Because environmental education is not a part of compulsory education in Turkey, we receive no knowledge of environmental issues at school. The studies conducted among university students show that neither environmental awareness nor participation of university students as active citizens is at a suffi cient level in Turkey (Oguz et. al. 2011). That is why we decided to work with university students and developed a programme that could be disseminated fast and easily through peer education to reach a wider public and that can easily be adapted to the diff erent needs of various youth groups.
Here in Turkey, most environmental adult education activities are implemented by taking the participants into the natural environment. Our approach, by contrast, is to go where the university students are located and implement the training where they live. We try to reach everyone by disseminating the training in diff erent cities and diff erent regions of the country. This enables university students who have fewer opportunities to also participate in this kind of training. Students can apply for a place in the training programme regardless of their background or what or where they study. This also creates an atmosphere in which diff erent types of youth groups can come and learn together and/or from each other.
A professional monitoring and evaluation process has been put in place in order to develop the project and to identify its strengths and weaknesses. This monitoring and evaluation (M&E) has been conducted by an external expert. The main purposes of the evaluation process are to assess the eff ectiveness of the Ecological Literacy Project in terms of its aims and objectives, and to provide relevant information to improve its implementation process. The study itself is not an audit, but an inquiry into what has worked well and what could be improved in the future.
37 Ecological Literacy Dissemination Training Sessions have been implemented around Turkey with diff erent youth groups since 2013. The M&E covers both the peer trainers and the dissemination training attendees.
Significant changes measured by M&E indicated that participants reviewed their daily practices and intended to behave in a more eco-friendly manner, driven by the motivation of environmental protection.
An additional important outcome was attitudinal change. According to the M&E study results, participants showed a significantly more environmentally-focused attitude after attending the training.
The evaluation study indicated that the Ecological Literacy Project was planned and implemented in a way that resulted in (1) increased ecological knowledge, skills and environmental awareness, (2) increased intention to act in an eco-friendly manner, driven by the motivation of environmental protection in its target groups. Moreover, young peer trainers developed an environment-centred attitude. They also acquired skills and knowledge of formal, non-formal and informal education, Experiential Learning Methodology, peer training, communication, confl ict management and resolution, feedback, presentation skills, debriefi ng skills and teamwork (Naturally Young Ecological Literacy Project 2014).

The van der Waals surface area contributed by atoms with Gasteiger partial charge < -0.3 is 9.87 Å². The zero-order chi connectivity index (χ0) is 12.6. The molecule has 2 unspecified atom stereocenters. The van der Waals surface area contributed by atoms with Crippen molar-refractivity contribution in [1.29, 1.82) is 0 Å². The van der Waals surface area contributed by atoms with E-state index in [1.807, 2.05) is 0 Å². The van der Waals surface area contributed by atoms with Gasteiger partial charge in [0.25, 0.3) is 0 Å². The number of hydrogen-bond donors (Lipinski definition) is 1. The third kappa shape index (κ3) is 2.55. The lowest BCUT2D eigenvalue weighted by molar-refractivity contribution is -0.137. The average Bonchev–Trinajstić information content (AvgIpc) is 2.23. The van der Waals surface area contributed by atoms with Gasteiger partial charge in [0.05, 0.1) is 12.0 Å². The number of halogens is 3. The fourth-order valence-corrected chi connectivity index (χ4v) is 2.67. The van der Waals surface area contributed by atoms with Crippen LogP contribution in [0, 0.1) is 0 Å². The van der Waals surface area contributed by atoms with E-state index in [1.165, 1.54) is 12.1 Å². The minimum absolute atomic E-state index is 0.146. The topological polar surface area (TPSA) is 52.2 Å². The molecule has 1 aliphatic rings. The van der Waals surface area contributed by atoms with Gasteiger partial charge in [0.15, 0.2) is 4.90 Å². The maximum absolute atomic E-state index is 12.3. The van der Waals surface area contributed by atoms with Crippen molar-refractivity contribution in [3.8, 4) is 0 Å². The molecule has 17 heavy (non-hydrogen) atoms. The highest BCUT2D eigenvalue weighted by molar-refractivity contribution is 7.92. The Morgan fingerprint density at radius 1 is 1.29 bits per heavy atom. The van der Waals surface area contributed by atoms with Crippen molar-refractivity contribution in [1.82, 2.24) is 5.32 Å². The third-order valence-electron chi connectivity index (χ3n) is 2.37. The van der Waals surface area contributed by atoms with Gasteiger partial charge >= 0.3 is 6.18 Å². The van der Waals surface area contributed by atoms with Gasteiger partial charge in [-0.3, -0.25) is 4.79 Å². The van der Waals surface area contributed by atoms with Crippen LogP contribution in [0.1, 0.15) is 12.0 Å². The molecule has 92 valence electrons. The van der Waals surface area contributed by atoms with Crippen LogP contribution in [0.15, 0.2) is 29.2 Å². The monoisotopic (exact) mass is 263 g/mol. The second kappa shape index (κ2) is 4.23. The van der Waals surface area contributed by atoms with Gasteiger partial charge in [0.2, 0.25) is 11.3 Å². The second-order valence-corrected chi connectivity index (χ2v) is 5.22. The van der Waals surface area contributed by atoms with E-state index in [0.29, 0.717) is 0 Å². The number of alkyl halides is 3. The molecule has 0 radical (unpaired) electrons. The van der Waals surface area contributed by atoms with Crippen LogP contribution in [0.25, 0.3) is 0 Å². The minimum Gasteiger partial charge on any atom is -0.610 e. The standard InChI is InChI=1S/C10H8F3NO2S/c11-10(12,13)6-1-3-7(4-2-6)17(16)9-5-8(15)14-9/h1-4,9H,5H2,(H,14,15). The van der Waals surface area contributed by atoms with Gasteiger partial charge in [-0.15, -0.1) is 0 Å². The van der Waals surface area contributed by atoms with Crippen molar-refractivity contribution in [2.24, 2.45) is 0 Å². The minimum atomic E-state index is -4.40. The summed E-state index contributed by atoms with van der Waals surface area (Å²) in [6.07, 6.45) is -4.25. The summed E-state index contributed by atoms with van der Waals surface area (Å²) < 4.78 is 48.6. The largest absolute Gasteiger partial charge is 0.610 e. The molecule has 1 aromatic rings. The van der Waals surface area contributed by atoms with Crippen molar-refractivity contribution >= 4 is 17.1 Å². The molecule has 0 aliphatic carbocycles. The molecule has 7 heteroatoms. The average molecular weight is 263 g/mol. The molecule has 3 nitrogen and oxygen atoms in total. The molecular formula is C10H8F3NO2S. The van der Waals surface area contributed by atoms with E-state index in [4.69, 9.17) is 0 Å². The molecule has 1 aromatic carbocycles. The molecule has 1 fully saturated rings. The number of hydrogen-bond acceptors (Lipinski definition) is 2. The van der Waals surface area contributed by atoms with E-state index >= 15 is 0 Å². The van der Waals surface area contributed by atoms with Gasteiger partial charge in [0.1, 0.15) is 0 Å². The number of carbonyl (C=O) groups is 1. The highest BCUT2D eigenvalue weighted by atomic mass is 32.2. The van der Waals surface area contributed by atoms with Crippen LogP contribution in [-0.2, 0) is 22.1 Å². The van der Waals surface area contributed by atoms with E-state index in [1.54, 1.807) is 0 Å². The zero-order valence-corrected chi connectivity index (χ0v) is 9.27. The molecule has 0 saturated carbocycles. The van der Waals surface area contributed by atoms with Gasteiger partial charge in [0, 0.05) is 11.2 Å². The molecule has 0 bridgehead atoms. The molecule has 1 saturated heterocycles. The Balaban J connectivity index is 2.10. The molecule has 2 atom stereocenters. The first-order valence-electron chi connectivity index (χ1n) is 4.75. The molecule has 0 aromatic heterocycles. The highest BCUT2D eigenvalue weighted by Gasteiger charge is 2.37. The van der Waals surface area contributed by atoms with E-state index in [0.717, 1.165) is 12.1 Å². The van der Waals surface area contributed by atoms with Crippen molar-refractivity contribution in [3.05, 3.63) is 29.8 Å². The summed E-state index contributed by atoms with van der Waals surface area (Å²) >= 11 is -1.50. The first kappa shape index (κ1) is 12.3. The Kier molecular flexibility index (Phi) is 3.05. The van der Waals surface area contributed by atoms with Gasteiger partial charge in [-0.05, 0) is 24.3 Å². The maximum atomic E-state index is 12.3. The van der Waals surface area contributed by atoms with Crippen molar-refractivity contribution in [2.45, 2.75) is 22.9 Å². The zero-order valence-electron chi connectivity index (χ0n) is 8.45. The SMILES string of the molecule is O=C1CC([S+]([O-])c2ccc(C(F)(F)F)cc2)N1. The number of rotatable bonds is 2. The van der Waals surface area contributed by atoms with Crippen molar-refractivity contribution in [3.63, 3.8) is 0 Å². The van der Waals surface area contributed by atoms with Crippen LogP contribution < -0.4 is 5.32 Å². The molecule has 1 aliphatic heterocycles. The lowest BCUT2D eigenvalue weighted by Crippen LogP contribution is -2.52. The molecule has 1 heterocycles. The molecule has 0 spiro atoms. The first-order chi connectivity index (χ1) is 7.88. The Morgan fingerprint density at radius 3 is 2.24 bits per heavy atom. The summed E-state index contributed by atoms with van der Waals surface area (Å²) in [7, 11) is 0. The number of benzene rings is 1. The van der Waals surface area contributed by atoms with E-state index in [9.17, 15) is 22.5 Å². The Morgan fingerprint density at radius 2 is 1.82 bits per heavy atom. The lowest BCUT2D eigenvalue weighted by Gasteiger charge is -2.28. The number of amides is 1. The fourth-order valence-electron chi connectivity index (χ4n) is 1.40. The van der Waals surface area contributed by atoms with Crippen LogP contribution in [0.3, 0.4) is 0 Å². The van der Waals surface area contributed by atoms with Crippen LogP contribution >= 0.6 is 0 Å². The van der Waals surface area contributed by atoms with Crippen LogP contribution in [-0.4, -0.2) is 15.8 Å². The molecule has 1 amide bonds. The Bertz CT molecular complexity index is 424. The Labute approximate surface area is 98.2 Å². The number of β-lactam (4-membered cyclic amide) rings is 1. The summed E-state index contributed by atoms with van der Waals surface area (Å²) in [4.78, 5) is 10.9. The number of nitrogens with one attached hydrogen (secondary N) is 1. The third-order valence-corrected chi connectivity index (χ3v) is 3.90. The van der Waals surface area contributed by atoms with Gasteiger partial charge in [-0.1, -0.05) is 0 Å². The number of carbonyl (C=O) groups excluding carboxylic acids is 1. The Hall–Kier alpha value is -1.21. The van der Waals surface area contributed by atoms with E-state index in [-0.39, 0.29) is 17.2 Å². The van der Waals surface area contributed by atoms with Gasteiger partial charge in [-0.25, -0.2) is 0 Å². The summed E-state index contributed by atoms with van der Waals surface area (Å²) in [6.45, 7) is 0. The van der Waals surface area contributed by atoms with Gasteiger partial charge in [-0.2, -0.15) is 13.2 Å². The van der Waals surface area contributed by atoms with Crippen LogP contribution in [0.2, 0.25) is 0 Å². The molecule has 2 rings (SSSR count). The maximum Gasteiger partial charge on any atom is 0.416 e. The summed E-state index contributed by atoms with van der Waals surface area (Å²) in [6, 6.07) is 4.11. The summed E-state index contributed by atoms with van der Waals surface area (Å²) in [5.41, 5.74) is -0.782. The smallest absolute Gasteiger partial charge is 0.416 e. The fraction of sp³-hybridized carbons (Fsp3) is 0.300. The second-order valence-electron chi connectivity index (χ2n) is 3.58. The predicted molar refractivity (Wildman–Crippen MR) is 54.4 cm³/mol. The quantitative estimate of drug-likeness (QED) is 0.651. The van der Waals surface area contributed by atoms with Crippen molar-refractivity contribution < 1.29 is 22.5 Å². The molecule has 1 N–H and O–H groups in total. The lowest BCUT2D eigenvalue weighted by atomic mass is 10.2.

Two of the project’s peer trainers shared their experiences below and talked about how their lives changed after this project.
“This project added many voices, colours, letters and more to my life. Now I feel that I am like a child who has learned how to read. I started to look at the world through the eyes of a fl ying bird, from the top of a pine tree, or at the deepest point that a worm can go in the soil. And I see how human beings and nature are coming together and becoming only nature with pleasure.”
“Now I believe and can say that we are responsible for this planet, we are responsible for our lives. We can fi x that disruption, we are powerful, it is enough just to want and act for it. Thanks to this project, I now have my own opinions on environmental issues. The most important thing is that I feel responsible for the planet and strong enough to act.”
The Earth Citizenship Programme aims to have more youth and adult education projects on environmental and human rights for diff erent target groups. We at the Yuva Association would like to make it clear that we are open for national and international partnerships. We believe that acting for the Earth is not a job for which we are paid, but our responsibility as human beings living on this planet. We are dependent on the Earth, at least for the time being.
Goleman, D. (2012): Ecoliterate: How Educators Are Cultivating Emotional, Social, and Ecological Intelligence. Jossey-Bass publishers.
Kahn, R. (2010): Critical Pedagogy, Ecoliteracy & Planetary Crisis. The Ecopedagogy Movement.
Oguz, D.; Cakci, S.K.; Kavas, S. (2011): Environmental awareness of students in higher education. SDU Faculty of Forestry Journal.
Phillips, A. (2008): Holistic Education.
Center For Ecoliteracy: http://www.ecoliteracy.org
Naturally Young Ecological Literacy Project (2014): Monitoring and Evaluation Report. http://bit.ly/1TnmuFW
Navdanya International: http://www.navdanya.org
Schumacher College: https://www.schumachercollege.org.uk
Özge Sönmez is the Earth Citizenship Programme Manager at YUVA. She has extensive experience in youth work and has been acting as a non-formal trainer for nine years, focusing on the environmental and human rights education of young people and training of trainers. She serves as a consultant on youth/adult education projects for various national and international NGOs.